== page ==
By Emily Ledger
More agencies are calling for the increased regulation of CBD products in the UK. Those calling for changes include Medicinal Cannabis experts and the Royal Pharmaceutical Society.
The Centre for Medicinal Cannabis, along with other agencies, have carried out the most extensive review of its kind. The report, which focused on CBD use in the UK, found some surprising results.
Part of the review was to assess the regulation of CBD products, which have seen a massive rise in popularity. Thirty oils were assessed in a certified lab, to determine their contents and quality.
The tests found that only 38% (11/29) of the oils were within 10% of the advertised CBD content. A following 38% contained less than 50% of the advertised CBD content. One of the tested oils (from a high street pharmacy, retailing at £90 per 30ml) had a 0% CBD content.
Another of the products contained 3.8% ethanol, and thus technically qualifies as an alcoholic beverage.
It was also discovered that the third-party laboratories which test CBD oils, have no shared standards. This means that oils which are available for purchase in the UK, are all held to a different quality standard. As a result, the reliability of these products is greatly undermined.
It is estimated that up to 11% of UK adults have used CBD products. Following this new evidence, it is hoped that significant changes will be made to legislation and regulations regarding CBD products.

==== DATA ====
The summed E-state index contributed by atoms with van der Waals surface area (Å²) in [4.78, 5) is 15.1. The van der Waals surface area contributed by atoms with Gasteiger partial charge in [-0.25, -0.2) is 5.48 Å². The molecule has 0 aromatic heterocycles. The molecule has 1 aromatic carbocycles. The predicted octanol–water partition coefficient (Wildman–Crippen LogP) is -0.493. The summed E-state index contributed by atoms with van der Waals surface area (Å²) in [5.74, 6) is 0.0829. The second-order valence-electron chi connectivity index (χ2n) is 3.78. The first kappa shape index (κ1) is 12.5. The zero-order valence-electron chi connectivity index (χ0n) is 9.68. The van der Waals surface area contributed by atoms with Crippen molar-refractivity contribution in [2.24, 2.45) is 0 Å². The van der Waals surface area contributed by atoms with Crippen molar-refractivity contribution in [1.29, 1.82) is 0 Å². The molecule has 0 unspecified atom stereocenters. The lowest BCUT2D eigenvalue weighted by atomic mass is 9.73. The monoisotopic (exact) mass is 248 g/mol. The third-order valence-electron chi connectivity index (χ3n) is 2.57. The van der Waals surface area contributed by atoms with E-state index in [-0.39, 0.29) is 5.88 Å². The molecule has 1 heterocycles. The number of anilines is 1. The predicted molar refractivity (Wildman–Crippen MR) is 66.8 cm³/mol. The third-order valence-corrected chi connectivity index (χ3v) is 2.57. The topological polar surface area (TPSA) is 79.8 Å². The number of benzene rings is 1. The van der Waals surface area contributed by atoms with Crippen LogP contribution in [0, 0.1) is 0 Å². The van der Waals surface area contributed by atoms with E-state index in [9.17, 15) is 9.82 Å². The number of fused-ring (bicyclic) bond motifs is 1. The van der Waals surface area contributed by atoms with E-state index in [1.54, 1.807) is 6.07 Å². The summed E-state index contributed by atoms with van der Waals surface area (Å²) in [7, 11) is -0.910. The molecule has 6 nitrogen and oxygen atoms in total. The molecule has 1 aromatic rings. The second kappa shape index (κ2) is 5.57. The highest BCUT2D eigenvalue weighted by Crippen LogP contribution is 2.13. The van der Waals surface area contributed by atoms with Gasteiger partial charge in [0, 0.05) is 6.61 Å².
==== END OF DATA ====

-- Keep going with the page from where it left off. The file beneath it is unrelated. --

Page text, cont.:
The CMC say:
“The industry as a whole must use these results to understand the areas of weakness in producing a quality product that consumers can trust”.
Further Calls for Regulation
Experts from the medical industry, including the Royal Pharmaceutical Society, are demanding clarity on the guidelines for CBD and THC products.
RPS President and Chief Scientist, Ash Soni and Gino Martini have written to the Home Secretary, this week, to demand clarification.
The CMC report states that 45% of the tested oils were “technically illegal” in the UK, as they contained 0.04% THC. In comparison to this figure, a Home Office drug licensing fact sheet, states that Cannabis plants in the UK are permitted as long as they have a THC concentration of no more than 0.2%. However, this does not refer to the permitted concentration of a final product.
This has led to confusion, over the permitted THC levels for CBD products, as producers may apply the permitted level for cannabis plants, to CBD oils. In fact, the quoted permitted amount of a controlled substance in an “exempt product” is 1mg per container.
Jon Calder, a Research Team Lead at CannaLytica, suggests that “a proportional value (eg, x%) rather than a mass value (n mg per unit)”, would lead to less confusion.
Calls are for the Government and regulatory bodies to make this distinction more clear. If this is done, it may increase the reliability and standardised quality of CBD products in the UK.